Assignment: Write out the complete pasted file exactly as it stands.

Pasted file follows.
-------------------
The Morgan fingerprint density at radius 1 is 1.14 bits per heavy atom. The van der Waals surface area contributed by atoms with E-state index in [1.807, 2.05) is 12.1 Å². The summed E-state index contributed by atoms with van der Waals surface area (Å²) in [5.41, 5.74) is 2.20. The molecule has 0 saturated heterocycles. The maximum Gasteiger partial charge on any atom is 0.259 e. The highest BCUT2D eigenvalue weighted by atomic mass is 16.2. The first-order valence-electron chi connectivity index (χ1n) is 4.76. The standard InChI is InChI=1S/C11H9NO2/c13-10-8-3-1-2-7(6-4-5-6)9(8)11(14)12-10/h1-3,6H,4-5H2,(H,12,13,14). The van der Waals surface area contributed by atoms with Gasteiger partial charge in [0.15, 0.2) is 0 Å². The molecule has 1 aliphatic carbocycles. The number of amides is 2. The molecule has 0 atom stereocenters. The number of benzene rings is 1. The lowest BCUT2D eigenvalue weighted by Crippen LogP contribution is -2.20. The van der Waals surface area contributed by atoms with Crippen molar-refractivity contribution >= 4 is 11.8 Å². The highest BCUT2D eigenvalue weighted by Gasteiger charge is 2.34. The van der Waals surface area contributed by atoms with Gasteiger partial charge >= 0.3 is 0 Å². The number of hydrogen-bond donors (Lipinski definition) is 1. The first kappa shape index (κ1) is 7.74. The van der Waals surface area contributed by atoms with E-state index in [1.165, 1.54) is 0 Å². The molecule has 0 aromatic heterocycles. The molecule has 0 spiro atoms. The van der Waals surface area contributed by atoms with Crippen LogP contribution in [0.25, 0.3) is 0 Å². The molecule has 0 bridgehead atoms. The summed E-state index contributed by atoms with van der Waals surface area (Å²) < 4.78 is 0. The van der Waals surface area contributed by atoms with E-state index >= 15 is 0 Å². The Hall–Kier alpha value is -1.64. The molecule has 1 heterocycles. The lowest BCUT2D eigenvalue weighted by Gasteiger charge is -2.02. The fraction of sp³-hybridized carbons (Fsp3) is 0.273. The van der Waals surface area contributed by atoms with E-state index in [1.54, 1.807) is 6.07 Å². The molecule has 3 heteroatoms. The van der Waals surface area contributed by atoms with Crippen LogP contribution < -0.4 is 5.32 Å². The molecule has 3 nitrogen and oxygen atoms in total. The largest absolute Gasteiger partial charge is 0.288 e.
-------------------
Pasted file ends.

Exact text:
The Morgan fingerprint density at radius 1 is 1.14 bits per heavy atom. The van der Waals surface area contributed by atoms with E-state index in [1.807, 2.05) is 12.1 Å². The summed E-state index contributed by atoms with van der Waals surface area (Å²) in [5.41, 5.74) is 2.20. The molecule has 0 saturated heterocycles. The maximum Gasteiger partial charge on any atom is 0.259 e. The highest BCUT2D eigenvalue weighted by atomic mass is 16.2. The first-order valence-electron chi connectivity index (χ1n) is 4.76. The standard InChI is InChI=1S/C11H9NO2/c13-10-8-3-1-2-7(6-4-5-6)9(8)11(14)12-10/h1-3,6H,4-5H2,(H,12,13,14). The van der Waals surface area contributed by atoms with Gasteiger partial charge in [0.15, 0.2) is 0 Å². The molecule has 1 aliphatic carbocycles. The number of amides is 2. The molecule has 0 atom stereocenters. The number of benzene rings is 1. The lowest BCUT2D eigenvalue weighted by Crippen LogP contribution is -2.20. The van der Waals surface area contributed by atoms with Crippen molar-refractivity contribution >= 4 is 11.8 Å². The highest BCUT2D eigenvalue weighted by Gasteiger charge is 2.34. The van der Waals surface area contributed by atoms with Gasteiger partial charge >= 0.3 is 0 Å². The number of hydrogen-bond donors (Lipinski definition) is 1. The first kappa shape index (κ1) is 7.74. The van der Waals surface area contributed by atoms with E-state index in [1.165, 1.54) is 0 Å². The molecule has 0 aromatic heterocycles. The molecule has 0 spiro atoms. The van der Waals surface area contributed by atoms with Crippen LogP contribution in [0.25, 0.3) is 0 Å². The molecule has 0 bridgehead atoms. The summed E-state index contributed by atoms with van der Waals surface area (Å²) < 4.78 is 0. The van der Waals surface area contributed by atoms with E-state index >= 15 is 0 Å². The Hall–Kier alpha value is -1.64. The molecule has 1 heterocycles. The lowest BCUT2D eigenvalue weighted by Gasteiger charge is -2.02. The fraction of sp³-hybridized carbons (Fsp3) is 0.273. The van der Waals surface area contributed by atoms with E-state index in [1.54, 1.807) is 6.07 Å². The molecule has 3 heteroatoms. The van der Waals surface area contributed by atoms with Crippen LogP contribution < -0.4 is 5.32 Å². The molecule has 3 nitrogen and oxygen atoms in total. The largest absolute Gasteiger partial charge is 0.288 e.